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Next Practices L&D Leaders Apply to Turn Employees into Continuous Learners

In a recent article on our i4cp Productivity Blog—The Dangerous Gap in Succession Pipelines—I wrote that organizational learning’s shift to a continuous-stream construct (in response to the shorter shelf-life of employee skills) has implications for chief learning officers.  

Specifically, this challenges learning leaders to build their organizations’ workforces into self-directed continuous learners, people who want to acquire the knowledge and skills needed to stay relevant, in demand, and able to drive career growth in a dynamic work environment.

Some L&D leaders find this to be a challenging mandate to fulfill. But i4cp research uncovered a handful of next practices high-performance organizations apply to establish, expand, and sustain continuous, self-directed learning behaviors in their workforces. Those are critical capabilities—certainly for competitive success in a fluid business world, but also for any enterprise that aspires to achieve a vibrant learning culture.

An i4cp-designated next practice describes a strategy strongly correlated to better market performance and used to a very limited extent by organizations overall

In fact, more than two-thirds of talent leaders surveyed by i4cp say that continuous, or lifelong, learners are the employees who drive engagement, and by extension, better individual and organizational performance. 

How high-performance organizations build continuous learners 

Top companies start with the fundamentals. They make continuous learning (insert lifelong learning, agile learning, or other synonym here) a formal enterprise-level value.  

Think that sounds more like a “duh” strategy than a next practice?  

Maybe so, but our research (Lifelong Learning: The Path to Personal and Organizational Performance), conducted in partnership with ATD, found that only 15% of organizations have taken that step. Yet nearly twice that percentage of high-performance companies have done so (a number nearly 4x that of lower-performers).  

Top-Five Behaviors of Continuous Learners
  • Ask questions
  • Experiment/try new things
  • Conduct their own research
  • Regularly apply new knowledge
  • Share knowledge with others
Source i4cp

Just over a third of talent leaders who participated in the study reported that their organizations actively encouraged employees to become continuous learners. However, nearly six in 10 of those from high-performance companies said they did so. To achieve that end, they leverage another seemingly fundamental tactic that emerged as a next practice: training.

Again, simply teaching people how to go about becoming self-directed and continuous learners seems a no-brainer. Yet we found only one in five organizations providing training in self-direction, and just 16% teaching continuous learning behaviors. Those in high-performance companies were about twice as likely to report having that training in place. When compared with lower-performers, the difference was more than 4x.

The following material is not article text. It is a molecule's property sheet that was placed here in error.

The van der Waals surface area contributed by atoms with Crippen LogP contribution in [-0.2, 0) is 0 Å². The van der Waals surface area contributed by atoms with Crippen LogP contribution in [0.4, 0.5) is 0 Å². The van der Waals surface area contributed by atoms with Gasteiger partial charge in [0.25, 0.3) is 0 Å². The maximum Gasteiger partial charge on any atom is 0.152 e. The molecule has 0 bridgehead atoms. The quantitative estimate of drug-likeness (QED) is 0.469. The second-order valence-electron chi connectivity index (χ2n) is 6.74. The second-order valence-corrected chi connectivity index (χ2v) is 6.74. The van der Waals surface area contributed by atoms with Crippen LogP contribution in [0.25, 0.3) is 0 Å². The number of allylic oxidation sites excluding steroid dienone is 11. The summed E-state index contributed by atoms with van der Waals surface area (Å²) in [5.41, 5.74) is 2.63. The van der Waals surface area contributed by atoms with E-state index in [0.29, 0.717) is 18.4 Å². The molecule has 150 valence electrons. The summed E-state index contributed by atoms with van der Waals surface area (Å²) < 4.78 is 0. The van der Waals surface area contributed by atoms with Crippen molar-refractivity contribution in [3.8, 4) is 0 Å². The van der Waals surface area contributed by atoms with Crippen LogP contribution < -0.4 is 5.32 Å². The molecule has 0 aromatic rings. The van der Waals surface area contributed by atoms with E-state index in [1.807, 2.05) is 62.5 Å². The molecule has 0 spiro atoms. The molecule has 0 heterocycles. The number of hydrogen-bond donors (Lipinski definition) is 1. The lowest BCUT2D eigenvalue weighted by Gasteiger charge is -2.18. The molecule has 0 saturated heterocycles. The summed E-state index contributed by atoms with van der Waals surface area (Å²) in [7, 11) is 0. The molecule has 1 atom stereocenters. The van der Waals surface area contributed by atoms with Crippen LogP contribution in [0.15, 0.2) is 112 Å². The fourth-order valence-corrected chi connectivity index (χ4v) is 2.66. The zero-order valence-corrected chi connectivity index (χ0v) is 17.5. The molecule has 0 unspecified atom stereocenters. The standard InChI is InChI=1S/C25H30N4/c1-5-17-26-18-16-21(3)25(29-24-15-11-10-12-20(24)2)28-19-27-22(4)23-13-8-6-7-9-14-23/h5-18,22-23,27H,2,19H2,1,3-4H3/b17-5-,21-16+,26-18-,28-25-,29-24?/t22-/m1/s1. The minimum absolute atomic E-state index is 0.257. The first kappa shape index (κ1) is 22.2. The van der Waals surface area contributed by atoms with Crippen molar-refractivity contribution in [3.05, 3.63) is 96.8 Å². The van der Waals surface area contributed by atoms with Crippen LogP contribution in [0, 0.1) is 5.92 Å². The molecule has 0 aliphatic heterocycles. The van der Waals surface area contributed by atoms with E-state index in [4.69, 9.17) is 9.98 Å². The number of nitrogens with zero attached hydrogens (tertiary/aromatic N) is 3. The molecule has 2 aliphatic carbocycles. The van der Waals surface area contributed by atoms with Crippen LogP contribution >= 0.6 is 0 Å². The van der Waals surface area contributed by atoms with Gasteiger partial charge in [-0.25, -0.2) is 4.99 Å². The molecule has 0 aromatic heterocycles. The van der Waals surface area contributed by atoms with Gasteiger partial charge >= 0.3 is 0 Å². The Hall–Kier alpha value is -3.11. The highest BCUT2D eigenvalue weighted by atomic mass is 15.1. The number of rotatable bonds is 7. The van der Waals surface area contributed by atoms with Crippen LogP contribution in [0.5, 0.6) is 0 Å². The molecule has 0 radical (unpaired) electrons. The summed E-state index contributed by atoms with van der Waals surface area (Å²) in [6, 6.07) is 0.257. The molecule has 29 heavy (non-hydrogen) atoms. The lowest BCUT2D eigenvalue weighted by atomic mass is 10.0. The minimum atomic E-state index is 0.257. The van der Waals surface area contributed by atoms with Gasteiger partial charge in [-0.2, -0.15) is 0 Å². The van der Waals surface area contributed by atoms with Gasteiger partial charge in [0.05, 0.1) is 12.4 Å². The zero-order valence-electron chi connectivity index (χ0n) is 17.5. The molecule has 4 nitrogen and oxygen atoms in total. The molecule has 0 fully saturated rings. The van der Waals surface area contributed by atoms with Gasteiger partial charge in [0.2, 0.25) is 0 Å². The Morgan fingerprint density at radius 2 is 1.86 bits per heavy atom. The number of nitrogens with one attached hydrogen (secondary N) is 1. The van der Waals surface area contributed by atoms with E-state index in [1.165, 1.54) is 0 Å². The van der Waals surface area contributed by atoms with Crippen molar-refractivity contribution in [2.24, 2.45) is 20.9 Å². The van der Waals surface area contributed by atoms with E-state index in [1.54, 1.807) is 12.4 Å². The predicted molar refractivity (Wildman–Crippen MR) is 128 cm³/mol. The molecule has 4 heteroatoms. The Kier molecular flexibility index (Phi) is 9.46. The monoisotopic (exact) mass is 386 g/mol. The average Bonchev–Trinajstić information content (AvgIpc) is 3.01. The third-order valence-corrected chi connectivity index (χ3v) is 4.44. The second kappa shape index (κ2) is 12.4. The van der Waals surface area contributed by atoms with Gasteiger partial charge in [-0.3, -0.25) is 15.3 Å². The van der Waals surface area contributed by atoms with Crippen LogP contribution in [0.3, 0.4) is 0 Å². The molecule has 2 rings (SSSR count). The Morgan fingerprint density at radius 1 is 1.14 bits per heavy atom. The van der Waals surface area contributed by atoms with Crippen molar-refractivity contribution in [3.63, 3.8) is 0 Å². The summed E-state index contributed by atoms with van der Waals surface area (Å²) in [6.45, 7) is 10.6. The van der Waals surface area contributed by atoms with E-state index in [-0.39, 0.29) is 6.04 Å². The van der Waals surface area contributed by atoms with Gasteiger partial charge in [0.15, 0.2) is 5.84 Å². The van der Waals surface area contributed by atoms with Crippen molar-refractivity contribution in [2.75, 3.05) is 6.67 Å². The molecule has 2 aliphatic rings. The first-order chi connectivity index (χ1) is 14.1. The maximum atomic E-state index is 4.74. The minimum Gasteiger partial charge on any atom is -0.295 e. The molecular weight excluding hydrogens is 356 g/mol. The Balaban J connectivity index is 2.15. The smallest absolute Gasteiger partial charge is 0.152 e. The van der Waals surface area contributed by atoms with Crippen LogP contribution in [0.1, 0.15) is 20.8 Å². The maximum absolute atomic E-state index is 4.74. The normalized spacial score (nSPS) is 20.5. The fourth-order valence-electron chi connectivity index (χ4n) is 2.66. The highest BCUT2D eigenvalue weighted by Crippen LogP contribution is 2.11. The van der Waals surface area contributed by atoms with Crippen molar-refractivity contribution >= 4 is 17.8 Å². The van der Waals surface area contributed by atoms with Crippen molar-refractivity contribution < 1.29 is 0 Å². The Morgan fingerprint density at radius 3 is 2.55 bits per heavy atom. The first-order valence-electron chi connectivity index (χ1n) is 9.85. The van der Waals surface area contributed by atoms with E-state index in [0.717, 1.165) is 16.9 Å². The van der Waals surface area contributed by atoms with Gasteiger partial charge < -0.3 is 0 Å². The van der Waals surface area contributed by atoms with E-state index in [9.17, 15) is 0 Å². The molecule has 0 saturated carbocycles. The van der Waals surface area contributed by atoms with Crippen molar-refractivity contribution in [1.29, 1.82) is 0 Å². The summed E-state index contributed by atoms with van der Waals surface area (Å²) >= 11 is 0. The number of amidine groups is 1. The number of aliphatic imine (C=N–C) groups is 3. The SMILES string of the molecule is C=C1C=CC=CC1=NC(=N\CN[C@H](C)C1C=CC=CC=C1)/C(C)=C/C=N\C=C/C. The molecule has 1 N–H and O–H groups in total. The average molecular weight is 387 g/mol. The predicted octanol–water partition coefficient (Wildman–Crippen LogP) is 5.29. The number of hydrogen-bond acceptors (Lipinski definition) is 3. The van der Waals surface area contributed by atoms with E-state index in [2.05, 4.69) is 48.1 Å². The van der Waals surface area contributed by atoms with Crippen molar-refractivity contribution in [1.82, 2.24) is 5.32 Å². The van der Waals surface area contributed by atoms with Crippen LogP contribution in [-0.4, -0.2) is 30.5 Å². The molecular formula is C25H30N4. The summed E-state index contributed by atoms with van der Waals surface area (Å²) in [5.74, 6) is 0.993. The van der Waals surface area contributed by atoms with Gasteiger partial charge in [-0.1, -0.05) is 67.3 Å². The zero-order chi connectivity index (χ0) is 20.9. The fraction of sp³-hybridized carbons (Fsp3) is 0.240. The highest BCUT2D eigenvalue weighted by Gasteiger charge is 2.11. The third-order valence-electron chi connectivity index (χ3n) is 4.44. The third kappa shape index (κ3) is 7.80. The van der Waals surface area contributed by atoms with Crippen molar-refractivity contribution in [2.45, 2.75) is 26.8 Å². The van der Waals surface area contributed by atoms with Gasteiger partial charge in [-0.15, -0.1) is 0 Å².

Aligned talent practices are important, too 

i4cp research consistently calls attention to the fact that business initiatives need many elements in place if they are to achieve optimal results and maximize returns on investments. Building leaders and employees into continuous, self-directed learners is no exception. To that end, high-performance organizations marshal the supportive powers of four talent programs: 

  • Performance management systems provide structure and strength when formal performance expectations and conversations include self-directed and continuous learning goals and behaviors. Only 18% of all organizations surveyed—but nearly three in 10 high-performers—reported this practice.  
  • Rewards and recognition programs are used to reinforce self-directed and continuous learning in a scant 12% of organizations overall. About one in five high-performance companies apply this strategy, 4x the rate seen in lower-performing firms.  
  • Linking internal mobility options to continuous learning is a little-exploited opportunity noted by only 9% of all companies represented in the research. However, nearly 20% of top performers were actively making the connection.  
  • Compensation programs are very infrequently tied to continuous learning, even among high-performance organizations that participated in the study. However, only 7% of companies overall, and none of the lower-performing organizations surveyed were linking comp to self-directed, continuous learning. 

As the skills workers need to drive competitive advantage and organizational performance change rapidly, high-performance organizations recognize the value inherent in teaching employees how to effectively take the initiative to pursue new knowledge and abilities.  

More than half of those top companies (55%) make it an enterprise priority to build workforces of continuous learners. Learning leaders who take action to implement high-performers’ next practices in self-directed and continuous learning will position their organizations to drive better performance and ongoing competitive capability. 

For more information, download the white paper based on the i4cp/ADT study: Lifelong Learning: The Path to Personal and Organizational Performance.  

Carol Morrison is a Senior Research Analyst at i4cp

Carol Morrison
Carol Morrison is a Senior Research Analyst and Associate Editor with the Institute for Corporate Productivity (i4cp), specializing in workforce well-being research.